What we learned at the Memorial
Looking past the Memorial toward the U.S. Open
"My bet is he'll shoot a good round today," said Nicklaus, whose 18 majors victories remain the only number that matters to Woods.
Nicklaus is the greatest player in golf history, a world-class course architect, but a semi-lousy score forecaster.
Woods shot an even-par 72, though in fairness to Jack, it might have been a 69 if he hadn't met the left bunker on the par-3 12th hole.
The day before he shot 79, including the worst nine-hole score of his professional career, 44.
SportsNation: Tiger's rough Memorial
Tiger Woods had one of the poorest showings of his career at the Memorial Tournament. Will he recover at the U.S. Open?
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This isn't exactly what Woods had in mind as he resumes his private prep work for the U.S. Open, which starts June 13 at Merion Golf Club.
He's won Nicklaus' tournament five times and came here as the defending champion. He'll leave with a T-65, 20 shots behind winner Matt Kuchar.
"It happens," Woods said. "It happens to all of us."
It was a lost weekend for Woods, the world's No. 1 ranked player who putted as if he were trying to leave bruise marks on the back of the cup. If you didn't know better, you'd think he was making a full shoulder turn.
Listen hard and you'll hear splashing sounds as people jump off Woods' U.S. Open ship. They'll look at his 79-72 and figure that if he can't handle Muirfield's slick greens or its rough as thick as Rory McIlroy's hair, then how bad will it be at Merion, where the USGA hates red numbers?
Merion is sub-7,000 yards, but tight. I can see the USGA making some of those fairway landing areas as small as Paulina Gretzky's bikini.
And how fast do you think those greens will be? In other words, what's the Stimpmeter reading for tile roofs?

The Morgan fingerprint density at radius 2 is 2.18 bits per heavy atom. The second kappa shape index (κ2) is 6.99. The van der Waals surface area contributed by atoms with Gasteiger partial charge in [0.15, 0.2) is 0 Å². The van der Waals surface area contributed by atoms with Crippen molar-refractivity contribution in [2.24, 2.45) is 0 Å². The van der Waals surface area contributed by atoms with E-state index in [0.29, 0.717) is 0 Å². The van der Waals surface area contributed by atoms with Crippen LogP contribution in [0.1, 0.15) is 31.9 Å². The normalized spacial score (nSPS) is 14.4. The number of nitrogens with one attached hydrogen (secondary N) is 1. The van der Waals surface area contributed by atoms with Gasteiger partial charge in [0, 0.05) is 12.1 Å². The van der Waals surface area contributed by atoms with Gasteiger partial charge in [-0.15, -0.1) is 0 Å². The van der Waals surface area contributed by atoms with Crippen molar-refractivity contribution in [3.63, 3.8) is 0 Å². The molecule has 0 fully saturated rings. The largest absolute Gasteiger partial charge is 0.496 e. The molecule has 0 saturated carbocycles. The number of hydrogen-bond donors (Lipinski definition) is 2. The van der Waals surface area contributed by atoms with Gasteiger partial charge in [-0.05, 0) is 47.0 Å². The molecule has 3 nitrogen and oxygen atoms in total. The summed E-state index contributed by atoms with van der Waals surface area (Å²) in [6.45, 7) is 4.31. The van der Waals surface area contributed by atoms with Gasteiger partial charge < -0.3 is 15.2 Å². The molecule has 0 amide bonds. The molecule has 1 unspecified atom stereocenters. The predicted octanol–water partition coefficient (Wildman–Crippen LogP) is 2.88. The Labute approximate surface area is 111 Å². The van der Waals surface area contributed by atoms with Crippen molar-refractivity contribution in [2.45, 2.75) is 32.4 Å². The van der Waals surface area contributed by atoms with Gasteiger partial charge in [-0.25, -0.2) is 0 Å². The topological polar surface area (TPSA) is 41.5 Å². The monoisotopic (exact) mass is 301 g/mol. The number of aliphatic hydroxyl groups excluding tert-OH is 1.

There's no way around it: Woods played poorly here. He couldn't handle the winds. He couldn't solve the pace of the greens. He didn't phone it in Sunday -- he almost never does -- but let's just say Woods wasn't sad about heading home to Florida.
So what does it mean?
Do you pull the cord on the Woods escape hatch and find a new U.S. Open favorite? Or do you do what Nicklaus advised Sunday: Ignore Woods' Memorial scorecard?
"Let me put it this way," Nicklaus said. "I would think going into the U.S. Open, a player would rather have not shot 79. I don't think you can take much from that."
And just to make the point, Nicklaus told a story.
"I'll give you this one," he said, smiling. "Last U.S. Open I won I shot 72-79 the week before. I missed the cut. Atlanta. OK, how's that? And then I broke the Open record.
"So I wouldn't read too much into that."
Nicklaus got most of the facts right.
He did miss the cut at the 1980 Atlanta Classic at the Atlanta Athletic Club, but he shot 78-67. And sure enough, he went to Baltusrol and broke his own U.S. Open record for total score (272) -- a record that stood until McIlroy's performance at Congressional in 2011.